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The Non-Psychoactive Cannabidiol And Human Glioma Cells

Julie Gardener

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The non-psychoactive Cannabidiol triggers caspase activation and oxidative stress in human glioma cells.​
Massi P, Vaccani A, Bianchessi S, Costa B, Macchi P, Parolaro D
Department of Pharmacology, Chemotherapy and Medical Toxicology, University of Milan, via Vanvitelli 32, 20129 Milan, Italy.
Cell. Mol. Life Sci. (2006)


Abstract

Recently, we have shown that the non-psychoactive cannabinoid compound cannabidiol [?] (CBD) induces apoptosis of glioma cells in vitro and tumor regression in vivo. The present study investigated a possible involvement of caspase activation and reactive oxygen species (ROS) induction in the apoptotic effect of CBD. CBD produced a gradual, time-dependent activation of caspase-3, which preceded the appearance of apoptotic death. In addiction, release of cytochrome c and caspase-9 and caspase-8 activation were detected. The exposure to CBD caused in glioma cells an early production of ROS, depletion of intracellular glutathione and increase activity of glutathione reductase and glutathione peroxidase enzymes. Under the same experimental condition, CBD did not impair primary glia. Thus, we found a different sensitivity to the anti-proliferative effect of CBD in human glioma cells and non-transformed cells that appears closely related to a selective ability of CBD in inducing ROS production and caspase activation in tumor cells.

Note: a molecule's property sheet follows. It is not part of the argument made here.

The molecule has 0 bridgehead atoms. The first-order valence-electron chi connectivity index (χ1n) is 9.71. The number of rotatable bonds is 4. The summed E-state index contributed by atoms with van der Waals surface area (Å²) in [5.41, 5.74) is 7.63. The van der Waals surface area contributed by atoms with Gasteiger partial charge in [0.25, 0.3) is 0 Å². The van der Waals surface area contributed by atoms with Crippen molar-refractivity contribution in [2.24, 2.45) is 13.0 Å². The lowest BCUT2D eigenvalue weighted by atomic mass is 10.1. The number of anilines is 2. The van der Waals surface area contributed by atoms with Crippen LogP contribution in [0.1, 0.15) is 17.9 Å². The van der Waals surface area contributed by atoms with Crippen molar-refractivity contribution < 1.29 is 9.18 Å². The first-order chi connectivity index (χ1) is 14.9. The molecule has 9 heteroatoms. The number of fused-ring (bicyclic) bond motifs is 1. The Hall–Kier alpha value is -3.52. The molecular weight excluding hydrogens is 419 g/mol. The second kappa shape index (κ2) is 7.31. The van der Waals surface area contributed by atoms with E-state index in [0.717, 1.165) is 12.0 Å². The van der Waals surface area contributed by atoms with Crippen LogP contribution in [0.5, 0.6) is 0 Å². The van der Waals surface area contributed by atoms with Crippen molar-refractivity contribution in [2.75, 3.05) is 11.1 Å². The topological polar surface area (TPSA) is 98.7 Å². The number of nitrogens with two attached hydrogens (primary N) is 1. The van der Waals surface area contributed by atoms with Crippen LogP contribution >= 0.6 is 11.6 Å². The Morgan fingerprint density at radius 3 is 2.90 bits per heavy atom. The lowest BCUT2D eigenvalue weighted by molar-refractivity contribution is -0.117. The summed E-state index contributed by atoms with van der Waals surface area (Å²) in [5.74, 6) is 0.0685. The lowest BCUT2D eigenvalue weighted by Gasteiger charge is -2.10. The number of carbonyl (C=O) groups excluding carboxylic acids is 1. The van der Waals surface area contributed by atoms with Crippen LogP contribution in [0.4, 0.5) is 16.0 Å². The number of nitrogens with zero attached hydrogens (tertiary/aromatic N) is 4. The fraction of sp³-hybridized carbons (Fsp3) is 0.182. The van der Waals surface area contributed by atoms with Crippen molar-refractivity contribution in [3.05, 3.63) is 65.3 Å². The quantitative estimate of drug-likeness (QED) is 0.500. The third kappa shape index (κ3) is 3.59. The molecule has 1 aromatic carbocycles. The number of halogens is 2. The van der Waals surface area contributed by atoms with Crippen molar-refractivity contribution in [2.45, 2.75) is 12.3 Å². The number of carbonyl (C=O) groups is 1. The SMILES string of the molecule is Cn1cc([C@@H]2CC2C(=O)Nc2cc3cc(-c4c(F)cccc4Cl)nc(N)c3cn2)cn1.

Source: iHOP - The non-psychoactive cannabidiol triggers caspase activation and oxidative stress in human glioma cells.
 
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